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Keep Spirits Nutty

I have not spent a lot of time in Austin, Texas, but I like the slogan:  Keep Austin Weird. I am thinking about this today because, quite often, it occurs to me that the alcohol beverage industry, similarly, seems to draw more than its fair share of eccentrics. In my view, that’s a good thing and helps make it a fun place to spend a career.

I am thinking about the distiller who lit his finger on fire in the office, to make sure we understand that his product is the real deal.  I am thinking about the client who owns a small island in the Caribbean, and once ditched his Rolls-Royce by the side of the road to sail around the world with a monkey. I am thinking about the Tequila importer who said 20 minutes was more than enough time to get across town, to our front section seats at Madison Square Garden, for Elton John’s 60th birthday concert.  (Little did I know that he’d park his big Mercedes at the adjacent curb and scurry up a back-alley entrance, midway through President Clinton’s introduction.)  I am also thinking about the beer executive who wore a green leisure suit, all day, on St. Patrick’s Day a while back.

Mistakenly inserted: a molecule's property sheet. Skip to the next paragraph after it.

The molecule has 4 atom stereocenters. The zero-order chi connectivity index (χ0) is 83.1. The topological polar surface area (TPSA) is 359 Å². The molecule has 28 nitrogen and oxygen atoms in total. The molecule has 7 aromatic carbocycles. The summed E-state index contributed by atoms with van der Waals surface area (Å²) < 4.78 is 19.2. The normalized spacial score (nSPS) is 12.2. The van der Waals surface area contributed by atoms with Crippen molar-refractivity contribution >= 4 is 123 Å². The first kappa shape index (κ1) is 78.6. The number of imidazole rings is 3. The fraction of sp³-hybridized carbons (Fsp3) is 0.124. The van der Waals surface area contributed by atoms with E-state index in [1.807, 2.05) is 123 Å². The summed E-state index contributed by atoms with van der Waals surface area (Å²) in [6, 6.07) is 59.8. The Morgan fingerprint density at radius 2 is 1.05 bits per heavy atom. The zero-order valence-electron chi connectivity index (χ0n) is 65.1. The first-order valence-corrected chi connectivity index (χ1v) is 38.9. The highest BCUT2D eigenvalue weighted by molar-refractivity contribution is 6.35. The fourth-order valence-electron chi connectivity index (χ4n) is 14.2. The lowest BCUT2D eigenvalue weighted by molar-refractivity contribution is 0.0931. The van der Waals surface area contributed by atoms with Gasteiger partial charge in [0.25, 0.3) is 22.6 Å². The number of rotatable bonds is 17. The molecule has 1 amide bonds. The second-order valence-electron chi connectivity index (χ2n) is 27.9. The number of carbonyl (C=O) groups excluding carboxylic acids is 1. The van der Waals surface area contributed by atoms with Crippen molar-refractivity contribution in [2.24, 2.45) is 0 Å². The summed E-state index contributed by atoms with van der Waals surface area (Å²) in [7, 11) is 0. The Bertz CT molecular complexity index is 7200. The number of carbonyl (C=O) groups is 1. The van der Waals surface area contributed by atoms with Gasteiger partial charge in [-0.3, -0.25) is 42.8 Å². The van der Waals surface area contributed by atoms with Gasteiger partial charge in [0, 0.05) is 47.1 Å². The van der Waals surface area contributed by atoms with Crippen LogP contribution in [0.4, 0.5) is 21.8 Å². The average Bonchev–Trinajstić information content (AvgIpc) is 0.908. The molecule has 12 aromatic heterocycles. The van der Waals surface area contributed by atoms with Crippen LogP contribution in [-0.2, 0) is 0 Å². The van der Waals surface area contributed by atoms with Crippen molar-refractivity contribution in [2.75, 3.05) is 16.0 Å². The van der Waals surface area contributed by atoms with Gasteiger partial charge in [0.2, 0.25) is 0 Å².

It would not be better, if everything were plain like a Safeway-brand Vodka. In this spirit, I look forward to raising up a glass of Dumante Pistachio Liqueur — a nutty spirit indeed. A Louisville publication explains that David Dafoe, a “beverage architect” is one of the forces behind this unconventional product, along with lawyer-and-pistachio-devotee Howard Sturm. The Louisville article further explains:

Dafoe apparently is creating Epicenter, a center/distillery/entertainment complex where you can watch booze being made and bottled, then buy the first products made in downtown Louisville since Prohibition started 93 years ago. … For more than 20 years, Flavorman has been proud to be the beverage development partner for premier companies across the United States,” said Dafoe. … The Epicenter is part of a growing national trend toward artisan distilleries. While there were 143 distilled spirits plant licensees in the United States in 2006, there are now over 700.

We look forward to meeting the next fun and eccentric clients, and working with them to keep beer, wine and spirits off-centered — or nutty — or anything but boring.

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